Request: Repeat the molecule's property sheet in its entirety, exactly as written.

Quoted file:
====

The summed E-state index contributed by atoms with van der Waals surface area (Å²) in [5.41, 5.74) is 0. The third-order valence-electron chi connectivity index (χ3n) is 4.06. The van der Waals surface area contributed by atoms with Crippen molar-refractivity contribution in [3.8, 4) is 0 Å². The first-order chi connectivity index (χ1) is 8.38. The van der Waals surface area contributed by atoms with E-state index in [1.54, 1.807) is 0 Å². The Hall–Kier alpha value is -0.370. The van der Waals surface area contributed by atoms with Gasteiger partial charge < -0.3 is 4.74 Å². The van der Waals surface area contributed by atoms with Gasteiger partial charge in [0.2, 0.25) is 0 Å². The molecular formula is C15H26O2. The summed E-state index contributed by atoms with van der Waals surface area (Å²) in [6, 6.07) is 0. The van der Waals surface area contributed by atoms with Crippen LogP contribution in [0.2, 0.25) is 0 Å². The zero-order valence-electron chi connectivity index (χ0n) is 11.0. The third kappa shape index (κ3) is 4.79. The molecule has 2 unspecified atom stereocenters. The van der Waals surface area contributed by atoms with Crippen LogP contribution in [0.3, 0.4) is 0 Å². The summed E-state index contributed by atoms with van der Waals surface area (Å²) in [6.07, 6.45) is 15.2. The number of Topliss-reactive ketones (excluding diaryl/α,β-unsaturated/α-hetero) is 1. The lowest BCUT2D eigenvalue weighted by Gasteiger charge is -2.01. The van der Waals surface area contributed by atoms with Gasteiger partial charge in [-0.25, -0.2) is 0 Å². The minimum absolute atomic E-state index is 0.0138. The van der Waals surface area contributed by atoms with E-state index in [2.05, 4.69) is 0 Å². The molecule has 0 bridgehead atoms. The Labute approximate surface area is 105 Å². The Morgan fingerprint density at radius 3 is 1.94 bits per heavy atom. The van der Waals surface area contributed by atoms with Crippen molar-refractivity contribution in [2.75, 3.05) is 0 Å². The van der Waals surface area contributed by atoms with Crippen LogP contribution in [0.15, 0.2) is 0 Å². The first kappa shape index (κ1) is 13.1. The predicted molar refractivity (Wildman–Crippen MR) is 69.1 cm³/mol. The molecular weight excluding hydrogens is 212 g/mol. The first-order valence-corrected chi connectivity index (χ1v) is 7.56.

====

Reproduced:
The summed E-state index contributed by atoms with van der Waals surface area (Å²) in [5.41, 5.74) is 0. The third-order valence-electron chi connectivity index (χ3n) is 4.06. The van der Waals surface area contributed by atoms with Crippen molar-refractivity contribution in [3.8, 4) is 0 Å². The first-order chi connectivity index (χ1) is 8.38. The van der Waals surface area contributed by atoms with E-state index in [1.54, 1.807) is 0 Å². The Hall–Kier alpha value is -0.370. The van der Waals surface area contributed by atoms with Gasteiger partial charge < -0.3 is 4.74 Å². The van der Waals surface area contributed by atoms with Gasteiger partial charge in [0.2, 0.25) is 0 Å². The molecular formula is C15H26O2. The summed E-state index contributed by atoms with van der Waals surface area (Å²) in [6, 6.07) is 0. The van der Waals surface area contributed by atoms with Crippen LogP contribution in [0.2, 0.25) is 0 Å². The zero-order valence-electron chi connectivity index (χ0n) is 11.0. The third kappa shape index (κ3) is 4.79. The molecule has 2 unspecified atom stereocenters. The van der Waals surface area contributed by atoms with Crippen LogP contribution in [0.3, 0.4) is 0 Å². The summed E-state index contributed by atoms with van der Waals surface area (Å²) in [6.07, 6.45) is 15.2. The number of Topliss-reactive ketones (excluding diaryl/α,β-unsaturated/α-hetero) is 1. The lowest BCUT2D eigenvalue weighted by Gasteiger charge is -2.01. The van der Waals surface area contributed by atoms with Gasteiger partial charge in [-0.25, -0.2) is 0 Å². The minimum absolute atomic E-state index is 0.0138. The van der Waals surface area contributed by atoms with E-state index in [2.05, 4.69) is 0 Å². The molecule has 0 bridgehead atoms. The Labute approximate surface area is 105 Å². The Morgan fingerprint density at radius 3 is 1.94 bits per heavy atom. The van der Waals surface area contributed by atoms with Crippen molar-refractivity contribution in [2.75, 3.05) is 0 Å². The van der Waals surface area contributed by atoms with Crippen LogP contribution in [0.15, 0.2) is 0 Å². The first kappa shape index (κ1) is 13.1. The predicted molar refractivity (Wildman–Crippen MR) is 69.1 cm³/mol. The molecular weight excluding hydrogens is 212 g/mol. The first-order valence-corrected chi connectivity index (χ1v) is 7.56.